U.S. Sen. Marco Rubio joined a quixotic call to stop the movement to strip the presidency of war powers conferred upon it early in the George W. Bush era.
Rubio and Republican Senate colleagues Mitt Romney, Mike Rounds, Ron Johnson, and Bill Hagerty issued on Monday a last ditch appeal to Senate Committee on Foreign Relations Chairman Bob Menendez to stall legislation repealing the 2002 authorization of unbridled military force in Iraq without a formal declaration of war itself.
Menendez’s committee is slated to consider the repeal Tuesday.
Historically, declarations of war were prerequisites for sustained military action, and while Democrats seem to want a return to normalcy, Republicans seem to want to maintain the War on Terror era framework.
“We should fully evaluate the conditions on the ground, the implications of repealing the 2002 AUMF for our friends, and how adversaries — including ISIS and Iranian-backed militia groups — would react,” the senators urged. “It is also important to consider the policy and potential legal consequences of our reduced presence in the region and the impending withdrawal of forces from Afghanistan.
The senators want a public hearing from the Secretaries of State and Defense as well as “a classified member briefing from the Departments of State and Defense and the Office of the Director of National Intelligence” before feeling confident in moving ahead.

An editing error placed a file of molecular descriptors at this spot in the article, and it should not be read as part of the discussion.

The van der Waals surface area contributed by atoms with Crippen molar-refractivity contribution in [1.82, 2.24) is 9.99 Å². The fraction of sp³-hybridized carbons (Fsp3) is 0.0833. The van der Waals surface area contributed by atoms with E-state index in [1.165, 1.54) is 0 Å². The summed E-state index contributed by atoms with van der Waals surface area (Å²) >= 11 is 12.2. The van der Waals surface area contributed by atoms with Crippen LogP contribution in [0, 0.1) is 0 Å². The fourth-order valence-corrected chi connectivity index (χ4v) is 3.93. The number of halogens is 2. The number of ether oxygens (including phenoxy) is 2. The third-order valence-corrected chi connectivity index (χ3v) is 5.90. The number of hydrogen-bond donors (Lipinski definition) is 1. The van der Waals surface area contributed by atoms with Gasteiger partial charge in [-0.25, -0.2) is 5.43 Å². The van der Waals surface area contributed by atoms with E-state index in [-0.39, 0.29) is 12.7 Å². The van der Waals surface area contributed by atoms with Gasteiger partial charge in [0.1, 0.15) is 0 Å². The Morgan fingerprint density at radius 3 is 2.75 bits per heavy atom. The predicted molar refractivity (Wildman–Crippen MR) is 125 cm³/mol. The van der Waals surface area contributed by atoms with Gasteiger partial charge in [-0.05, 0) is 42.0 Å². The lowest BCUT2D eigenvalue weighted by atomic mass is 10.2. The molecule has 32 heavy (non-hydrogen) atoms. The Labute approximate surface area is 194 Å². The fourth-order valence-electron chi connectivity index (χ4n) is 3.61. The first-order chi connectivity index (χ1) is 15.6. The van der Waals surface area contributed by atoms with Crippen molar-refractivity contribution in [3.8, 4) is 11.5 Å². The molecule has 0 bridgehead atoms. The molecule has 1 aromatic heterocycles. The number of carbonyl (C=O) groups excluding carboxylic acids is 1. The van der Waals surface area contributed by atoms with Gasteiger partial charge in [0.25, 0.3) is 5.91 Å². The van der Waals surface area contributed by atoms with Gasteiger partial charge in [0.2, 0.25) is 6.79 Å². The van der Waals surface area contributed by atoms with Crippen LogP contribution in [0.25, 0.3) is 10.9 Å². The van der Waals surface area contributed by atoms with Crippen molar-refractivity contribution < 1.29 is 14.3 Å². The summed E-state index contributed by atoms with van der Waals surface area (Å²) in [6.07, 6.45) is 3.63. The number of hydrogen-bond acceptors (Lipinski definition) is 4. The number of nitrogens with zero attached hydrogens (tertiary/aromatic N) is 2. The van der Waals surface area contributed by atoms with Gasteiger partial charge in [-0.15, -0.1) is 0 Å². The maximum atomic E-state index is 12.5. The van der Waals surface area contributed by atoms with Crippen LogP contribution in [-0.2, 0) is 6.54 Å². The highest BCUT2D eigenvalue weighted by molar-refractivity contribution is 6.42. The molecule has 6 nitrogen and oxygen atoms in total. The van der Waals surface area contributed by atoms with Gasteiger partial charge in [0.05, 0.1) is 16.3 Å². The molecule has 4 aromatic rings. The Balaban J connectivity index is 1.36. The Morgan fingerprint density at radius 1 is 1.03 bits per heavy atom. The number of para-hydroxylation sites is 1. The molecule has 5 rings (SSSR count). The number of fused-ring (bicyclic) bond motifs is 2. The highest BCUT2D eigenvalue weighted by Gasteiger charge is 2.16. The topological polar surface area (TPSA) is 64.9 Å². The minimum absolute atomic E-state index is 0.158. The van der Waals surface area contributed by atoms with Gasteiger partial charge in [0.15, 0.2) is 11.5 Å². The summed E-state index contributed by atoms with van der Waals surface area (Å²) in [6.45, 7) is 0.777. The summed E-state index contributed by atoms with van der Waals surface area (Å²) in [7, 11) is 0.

“Whether and when to authorize the use of military force is among the most consequential matters that this Committee or the Congress ever considers,” the Republican quartet contends.
“There are weighty questions, however, about the implications of repealing the 2002 AUMF, which should cause this committee to pause before we act. We believe it is critical that every member of this Committee fully understand the scope and use of existing legal authorities, the current threats to the U.S. and its allies and partners, and the implications for our national security and foreign policy.”
The senators made a staunch case for giving the Biden administration power to continue under arrangements approved by lawmakers three decades ago, citing the Donald Trump administration wanting to keep it as a tool in the toolbox.
“Given that the previous administration opposed repeal of the 2002 AUMF and the Obama administration cited the 2002 AUMF as an authority to intervene against ISIS, the Senate and the American people should hear from the Biden administration regarding their legal analysis and their strategy to continue to protect the American people, our personnel, and our allies and partners in the region. The administration should also make its case to Congress in a closed, classified setting to ensure every question is answered.”
The Biden White House and Majority Leader Chuck Schumer want the war powers act repealed, suggesting that it’s a done deal no matter what the minority caucus might think.
Rubio’s seeming belief that the Biden White House should enjoy war powers largely unchecked by Congress is especially interesting in light of an ongoing contention that Biden is simply too hapless and doddering for the world stage.
After the Biden summit with Russia’s Vladimir Putin last week, Rubio maundered about how a “tightly scripted” Biden couldn’t keep up with his counterpart from Moscow. Rubio suggested that Putin may think “this guy may not be in full control” of the presidency based on Biden’s performance.
During the campaign, Rubio suggested Biden lacked a fundamental competence, speculating on potential “severe memory loss” Biden may have suffered.